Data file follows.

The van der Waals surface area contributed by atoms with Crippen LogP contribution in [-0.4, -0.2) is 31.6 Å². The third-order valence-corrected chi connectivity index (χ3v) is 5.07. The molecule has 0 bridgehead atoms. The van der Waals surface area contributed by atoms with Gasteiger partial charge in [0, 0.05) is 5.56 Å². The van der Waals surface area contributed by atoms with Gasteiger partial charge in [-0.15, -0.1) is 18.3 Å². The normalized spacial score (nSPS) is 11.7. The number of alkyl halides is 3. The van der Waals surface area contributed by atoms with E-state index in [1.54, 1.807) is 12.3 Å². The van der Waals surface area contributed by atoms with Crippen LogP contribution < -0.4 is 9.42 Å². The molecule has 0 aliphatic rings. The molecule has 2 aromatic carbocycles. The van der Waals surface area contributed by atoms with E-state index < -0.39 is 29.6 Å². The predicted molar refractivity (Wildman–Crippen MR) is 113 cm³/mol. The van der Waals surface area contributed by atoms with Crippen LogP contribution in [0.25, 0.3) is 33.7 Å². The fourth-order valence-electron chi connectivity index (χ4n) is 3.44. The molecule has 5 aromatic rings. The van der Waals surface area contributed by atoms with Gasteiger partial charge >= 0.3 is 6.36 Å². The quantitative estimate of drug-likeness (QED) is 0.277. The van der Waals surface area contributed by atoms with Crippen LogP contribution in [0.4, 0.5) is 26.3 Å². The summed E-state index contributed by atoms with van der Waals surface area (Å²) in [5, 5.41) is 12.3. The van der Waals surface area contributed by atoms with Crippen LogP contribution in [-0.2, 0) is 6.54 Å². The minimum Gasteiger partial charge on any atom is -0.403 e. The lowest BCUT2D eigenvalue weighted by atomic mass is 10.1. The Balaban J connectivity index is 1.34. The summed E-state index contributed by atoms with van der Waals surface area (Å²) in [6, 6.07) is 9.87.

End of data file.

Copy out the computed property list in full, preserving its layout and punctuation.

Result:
The van der Waals surface area contributed by atoms with Crippen LogP contribution in [-0.4, -0.2) is 31.6 Å². The third-order valence-corrected chi connectivity index (χ3v) is 5.07. The molecule has 0 bridgehead atoms. The van der Waals surface area contributed by atoms with Gasteiger partial charge in [0, 0.05) is 5.56 Å². The van der Waals surface area contributed by atoms with Gasteiger partial charge in [-0.15, -0.1) is 18.3 Å². The normalized spacial score (nSPS) is 11.7. The number of alkyl halides is 3. The van der Waals surface area contributed by atoms with E-state index in [1.54, 1.807) is 12.3 Å². The van der Waals surface area contributed by atoms with Crippen LogP contribution < -0.4 is 9.42 Å². The molecule has 0 aliphatic rings. The molecule has 2 aromatic carbocycles. The van der Waals surface area contributed by atoms with E-state index < -0.39 is 29.6 Å². The predicted molar refractivity (Wildman–Crippen MR) is 113 cm³/mol. The van der Waals surface area contributed by atoms with Crippen LogP contribution in [0.25, 0.3) is 33.7 Å². The fourth-order valence-electron chi connectivity index (χ4n) is 3.44. The molecule has 5 aromatic rings. The van der Waals surface area contributed by atoms with Gasteiger partial charge >= 0.3 is 6.36 Å². The quantitative estimate of drug-likeness (QED) is 0.277. The van der Waals surface area contributed by atoms with Crippen LogP contribution in [0.4, 0.5) is 26.3 Å². The summed E-state index contributed by atoms with van der Waals surface area (Å²) in [5, 5.41) is 12.3. The van der Waals surface area contributed by atoms with Crippen LogP contribution in [-0.2, 0) is 6.54 Å². The minimum Gasteiger partial charge on any atom is -0.403 e. The lowest BCUT2D eigenvalue weighted by atomic mass is 10.1. The Balaban J connectivity index is 1.34. The summed E-state index contributed by atoms with van der Waals surface area (Å²) in [6, 6.07) is 9.87.